Live Review of Oasis, with Black Crowes and Spacehog
June 7/8/9, 2001 at Radio City Music Hall,New York, NY
By John Hendrickson

The Oasis live experience of recent years has always seemed to be steeped in mediocrity, in no better way illustrated than by their last few swings through New York City. October ’97 – hot on the heels of the hype of Be Here Now, their two nights at the Hammerstein Ballroom had all the makings of an exclusive, unforgettable event. Unfortunately, vocalist Liam Gallagher sounded like he’d been gargling Dran-O and snorting Comet, lethally marring an already bloated performance. The following January, the band went through the motions of an abbreviated, uninspired set to a half-full Meadowlands Arena in picturesque suburban New Jersey. And finally, in May, 2000, the latest Oasis line-up (sans founding members Bonehead & Guigsy) made a somewhat tentative and low-key New York debut at Radio City Music Hall. An improvement for sure, but not enough to erase the black marks of their previous visits.

So it was no surprise that the announcement of Tour of Brotherly Love (Oasis with Spacehog and the Black Crowes, all fronted by pairs of brothers, naturally) was met with a certain element of disdain. After two relatively mediocre albums, Oasis’ stock (at least in the U.S.) was at an all-time low. The main attraction had shifted from Noel Gallagher’s irrepressible songwriting stills to voyeuristic speculation of whether or not the notoriously combustible Brothers Gallagher would, in fact, kill each other on stage. Which is why it was so astounding to see what occurred in their second stint at the hallowed Radio City that weekend. Coming onstage to an absurd bluegrass instrumental cover of “Strawberry Fields Forever”, the band immediately kicked into “Go Let It Out”, from last year’s Standing On The Shoulder Of Giants, and proceeded to dismiss any and all notions that they had lost touch with the formula that, in the mid-‘90s, made them the biggest band in Britain since the Beatles. Traditional live stalwarts “Roll With It”, “Live Forever”, “Supersonic”, and “Stand By Me” were dropped in favor of album tracks and obscurities, with such classics as “Morning Glory”, “Slide Away”, and the long-forgotten b-side “Fade Away” spicing up the usual “greatest hits” set as seen on last year’s Familiar To Millions live album.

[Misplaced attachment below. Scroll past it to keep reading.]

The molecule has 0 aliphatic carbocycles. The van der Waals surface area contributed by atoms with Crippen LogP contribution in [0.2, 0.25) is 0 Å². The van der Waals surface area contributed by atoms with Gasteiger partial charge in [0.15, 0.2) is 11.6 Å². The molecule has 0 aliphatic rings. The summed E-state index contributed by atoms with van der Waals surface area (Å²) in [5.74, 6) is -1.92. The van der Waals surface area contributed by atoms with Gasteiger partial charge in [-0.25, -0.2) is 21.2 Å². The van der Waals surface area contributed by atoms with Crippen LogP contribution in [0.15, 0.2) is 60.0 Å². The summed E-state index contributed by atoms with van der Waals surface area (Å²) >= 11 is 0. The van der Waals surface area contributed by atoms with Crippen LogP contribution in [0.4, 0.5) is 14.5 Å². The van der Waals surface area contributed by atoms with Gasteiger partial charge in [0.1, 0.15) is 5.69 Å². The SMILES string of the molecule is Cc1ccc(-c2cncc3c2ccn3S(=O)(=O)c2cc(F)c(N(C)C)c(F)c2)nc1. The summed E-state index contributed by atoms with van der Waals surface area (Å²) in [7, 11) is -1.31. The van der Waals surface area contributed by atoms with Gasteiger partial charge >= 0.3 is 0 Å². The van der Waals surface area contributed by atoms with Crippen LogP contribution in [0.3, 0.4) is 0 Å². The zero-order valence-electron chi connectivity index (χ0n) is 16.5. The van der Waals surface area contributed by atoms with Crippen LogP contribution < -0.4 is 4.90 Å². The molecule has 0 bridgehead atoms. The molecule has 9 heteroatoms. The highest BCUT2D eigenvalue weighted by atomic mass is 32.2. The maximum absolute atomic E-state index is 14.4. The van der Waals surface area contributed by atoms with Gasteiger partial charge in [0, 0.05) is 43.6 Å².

Revamped set-list or not, though, Oasis still had to deliver the goods. And deliver they did. New members Gem Archer (guitar) and Andy Bell (bass) are now fully enmeshed with the band’s sound and give Oasis a musical flexibility that was impossible to imagine back in the days of the original line-up. Drummer Steve White (filling in – and keeping the “Brotherly Love” theme intact - for younger brother Alan, out with a thumb injury) pounded his kit with flair and authority, giving Oasis a (literal) kick they’d been sorely lacking. And with the rhythm section sufficiently lubricated, guitarist Noel had the confidence to lead the band into a series of extended guitar solos and drawn-out finales. This new flexibility was most apparent with the metallic groove of “Acquiesce”, the throbbing coda of “Gas Panic!” and throughout the absolutely skull-imploding medley of “Tomorrow Never Knows/Cigarettes & Alcohol/Whole Lotta Love”.

But the show’s true surprise, and the key to the Oasis live experience, was the performance of lead singer Liam. His voice has not only improved since last year; it’s better than even on the albums themselves. Simply put, he has never sounded this good in his life. Ever. His trademark raspy bellow was spot-on and crystal-clear, without losing any of its sneer or bite (though true to form, his between-song ramblings remained largely incoherent). And with his trademark hands-behind-the-back microphone stance, towel draped around his shoulders, and venomous arrogance seeping out of every syllable, Liam reaffirmed his status as the most magnetic stage presence since Johnny Rotten and quite possibly first true rock star to come along in a generation. Not to mention the best tambourine player since Davy Jones.

And so it was this combination of energy, skill, and attitude that propelled the revitalized Oasis to an entirely new musical level. The stunning finale of “Champagne Supernova”, “Don’t Look Back In Anger”, and “I Am The Walrus” left the Oasis fans at Radio City slack-jawed and had even the straight-outta-Altamont Black Crowes following on their feet. After years of bold proclamations that never quite fully rang true, it’s nice to see Oasis finally live up to their claim of being the best band in the world today.

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